2012-06-01

    The aim of this study is to assess the variability of 2-deoxy-2-[(18)F]fluoro-D: -glucose ([(18)F]-FDG) and 3'-deoxy-3'-[(18)F]-fluorothymidine ([(18)F]-FLT) uptake in pre-clinical tumor models and examine the relationship between imaging data and related histological biomarkers. [(18)F]-FDG and [(18)F]-FLT studies were carried out in nine human tumor xenograft models in mice. A selection of the models underwent histological analysis for endpoints relevant to radiotracer uptake. Comparisons were made between in vitro uptake, in vivo imaging, and ex vivo histopathology data using quantitative and semi-quantitative analysis. In vitro data revealed that [1-(14)C]-2-deoxy-D: -glucose ([(14)C]-2DG) uptake in the tumor cell lines was variable. In vivo, [(18)F]-FDG and [(18)F]-FLT uptake was highly variable across tumor types and uptake of one tracer was not predictive for the other. [(14)C]-2DG uptake in vitro did not predict for [(18)F]-FDG uptake in vivo. [(18)F]-FDG SUV was inversely proportional to Ki67 and necrosis levels and positively correlated with HKI. [(18)F]-FLT uptake positively correlated with Ki67 and TK1. When evaluating imaging biomarkers in response to therapy, the choice of tumor model should take into account in vivo baseline radiotracer uptake, which can vary significantly between models.

  20. Biodistribution of {sup 99m}Tc-labeled anti-human epidermal growth factor receptor (EGF-R) humanized monoclonal antibody h-R3 in a xenograft model of human lung adenocarcinoma

    Energy Technology Data Exchange (ETDEWEB)

    Morales-Morales, Alejo; Duconge, Jorge; Caballero-Torres, Idania; Nunez-Gandolff, Gilda; Fernandez, Eduardo; Iznaga-Escobar, Normando E-mail: normando@ict.cim.sld.cu

    1999-04-01

    The anti-human epidermal growth factor receptor (EGF-R) humanized monoclonal antibody (MAb) h-R3 is an (IgG{sub 1}), which binds to an extracellular domain of EGF-R. It was used to evaluate the biodistribution on nude mice xenografted with H-125 human lung adenocarcinoma cell line. Results were compared with its murine version of the MAb ior-egf/r3. Twenty-one athymic female 4NMRI nu/nu mice were injected intraperitoneally with 10 {mu}g/100 {mu}Ci of {sup 99m}Tc-labeled MAbs. Immunoreactivity of {sup 99m}Tc-labeled MAbs were measured by enzyme-linked immunosorbent assay (ELISA) on H-125 cell line and the immunoreactive fractions was determined by the Lindmo method. Among all organs, significant accumulation was found in serum (27.05 {+-} 2.08 %ID/g) and tumor (3.903 {+-} 0.89 %ID/g) at 4 h after injection. These values decreased to 5.03 {+-} 0.50 %ID/g and 2.19 {+-} 0.56 %ID/g for serum and tumor, respectively. The immunoreactive fraction was found to be 0.70, with a correlation coefficient r=0.9984. With the good biodistribution and tumor uptake of the {sup 99m}Tc-labeled humanized antibody h-R3, a phase I diagnostic clinical trial of tumor with epithelial origin should be pursued.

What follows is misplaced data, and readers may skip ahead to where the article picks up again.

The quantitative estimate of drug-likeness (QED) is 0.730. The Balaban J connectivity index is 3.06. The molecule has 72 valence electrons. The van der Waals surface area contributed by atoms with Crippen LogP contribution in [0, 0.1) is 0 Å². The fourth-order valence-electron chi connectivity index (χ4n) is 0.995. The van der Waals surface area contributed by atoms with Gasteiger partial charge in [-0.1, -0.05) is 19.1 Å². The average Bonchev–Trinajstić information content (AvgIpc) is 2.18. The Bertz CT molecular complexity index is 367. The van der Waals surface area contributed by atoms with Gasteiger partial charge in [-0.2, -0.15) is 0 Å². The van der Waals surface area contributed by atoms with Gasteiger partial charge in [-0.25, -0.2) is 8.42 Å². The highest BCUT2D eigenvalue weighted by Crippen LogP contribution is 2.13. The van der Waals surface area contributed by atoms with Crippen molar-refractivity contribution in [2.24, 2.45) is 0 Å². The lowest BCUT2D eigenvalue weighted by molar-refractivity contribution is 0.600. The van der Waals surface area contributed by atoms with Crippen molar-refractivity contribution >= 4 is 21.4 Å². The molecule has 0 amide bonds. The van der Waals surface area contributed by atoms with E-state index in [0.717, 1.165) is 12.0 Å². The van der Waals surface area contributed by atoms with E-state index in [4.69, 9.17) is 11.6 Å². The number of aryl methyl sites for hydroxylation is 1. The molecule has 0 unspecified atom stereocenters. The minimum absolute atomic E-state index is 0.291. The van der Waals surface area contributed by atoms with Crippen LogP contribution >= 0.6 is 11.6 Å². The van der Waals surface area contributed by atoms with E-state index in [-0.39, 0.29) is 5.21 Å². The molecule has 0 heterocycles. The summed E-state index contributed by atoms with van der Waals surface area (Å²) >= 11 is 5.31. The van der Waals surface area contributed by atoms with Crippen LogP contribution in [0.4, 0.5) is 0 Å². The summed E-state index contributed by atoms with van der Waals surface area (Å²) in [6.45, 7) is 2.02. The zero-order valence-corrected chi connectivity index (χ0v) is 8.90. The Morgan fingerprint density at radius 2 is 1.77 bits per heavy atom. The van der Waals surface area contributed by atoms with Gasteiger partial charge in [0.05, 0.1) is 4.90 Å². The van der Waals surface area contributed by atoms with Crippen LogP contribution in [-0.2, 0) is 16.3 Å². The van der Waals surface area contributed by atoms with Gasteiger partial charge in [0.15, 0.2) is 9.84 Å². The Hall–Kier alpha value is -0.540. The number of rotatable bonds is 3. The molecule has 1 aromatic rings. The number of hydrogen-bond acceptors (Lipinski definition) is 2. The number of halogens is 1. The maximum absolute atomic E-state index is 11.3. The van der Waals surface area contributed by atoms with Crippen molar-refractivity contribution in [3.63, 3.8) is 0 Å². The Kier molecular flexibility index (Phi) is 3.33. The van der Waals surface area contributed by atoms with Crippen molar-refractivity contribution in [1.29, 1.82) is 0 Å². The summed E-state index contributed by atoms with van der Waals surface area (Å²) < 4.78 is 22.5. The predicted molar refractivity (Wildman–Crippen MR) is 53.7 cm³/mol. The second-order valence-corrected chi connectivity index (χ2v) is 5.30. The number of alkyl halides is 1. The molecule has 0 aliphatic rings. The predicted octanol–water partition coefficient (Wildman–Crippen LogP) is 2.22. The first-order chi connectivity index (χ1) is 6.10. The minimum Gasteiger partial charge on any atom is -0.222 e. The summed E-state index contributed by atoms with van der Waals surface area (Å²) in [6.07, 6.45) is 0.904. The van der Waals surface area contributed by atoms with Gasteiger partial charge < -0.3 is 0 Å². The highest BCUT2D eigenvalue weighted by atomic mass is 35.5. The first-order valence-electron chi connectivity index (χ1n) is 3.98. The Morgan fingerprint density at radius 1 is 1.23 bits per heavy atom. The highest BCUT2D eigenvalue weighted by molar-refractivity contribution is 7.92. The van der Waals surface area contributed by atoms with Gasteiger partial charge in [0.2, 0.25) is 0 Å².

1. The Macrophage Inhibitor CNI-1493 Blocks Metastasis in a Mouse Model of Ewing Sarcoma through Inhibition of Extravasation.

    Directory of Open Access Journals (Sweden)

    Anthony J Hesketh

    Full Text Available Metastatic Ewing Sarcoma carries a poor prognosis, and novel therapeutics to prevent and treat metastatic disease are greatly needed. Recent evidence demonstrates that tumor-associated macrophages in Ewing Sarcoma are associated with more advanced disease. While some macrophage phenotypes (M1 exhibit anti-tumor activity, distinct phenotypes (M2 may contribute to malignant progression and metastasis. In this study, we show that M2 macrophages promote Ewing Sarcoma invasion and extravasation, pointing to a potential target of anti-metastatic therapy. CNI-1493 is a selective inhibitor of macrophage function and has shown to be safe in clinical trials as an anti-inflammatory agent. In a xenograft mouse model of metastatic Ewing Sarcoma, CNI-1493 treatment dramatically reduces metastatic tumor burden. Furthermore, metastases in treated animals have a less invasive morphology. We show in vitro that CNI-1493 decreases M2-stimulated Ewing Sarcoma tumor cell invasion and extravasation, offering a functional mechanism through which CNI-1493 attenuates metastasis. These data indicate that CNI-1493 may be a safe and effective adjuvant agent for the prevention and treatment of metastatic Ewing Sarcoma.

  2. RNA-Seq Differentiates Tumour and Host mRNA Expression Changes Induced by Treatment of Human Tumour Xenografts with the VEGFR Tyrosine Kinase Inhibitor Cediranib.

    Science.gov (United States)

    Bradford, James R; Farren, Matthew; Powell, Steve J; Runswick, Sarah; Weston, Susie L; Brown, Helen; Delpuech, Oona; Wappett, Mark; Smith, Neil R; Carr, T Hedley; Dry, Jonathan R; Gibson, Neil J; Barry, Simon T

    2013-01-01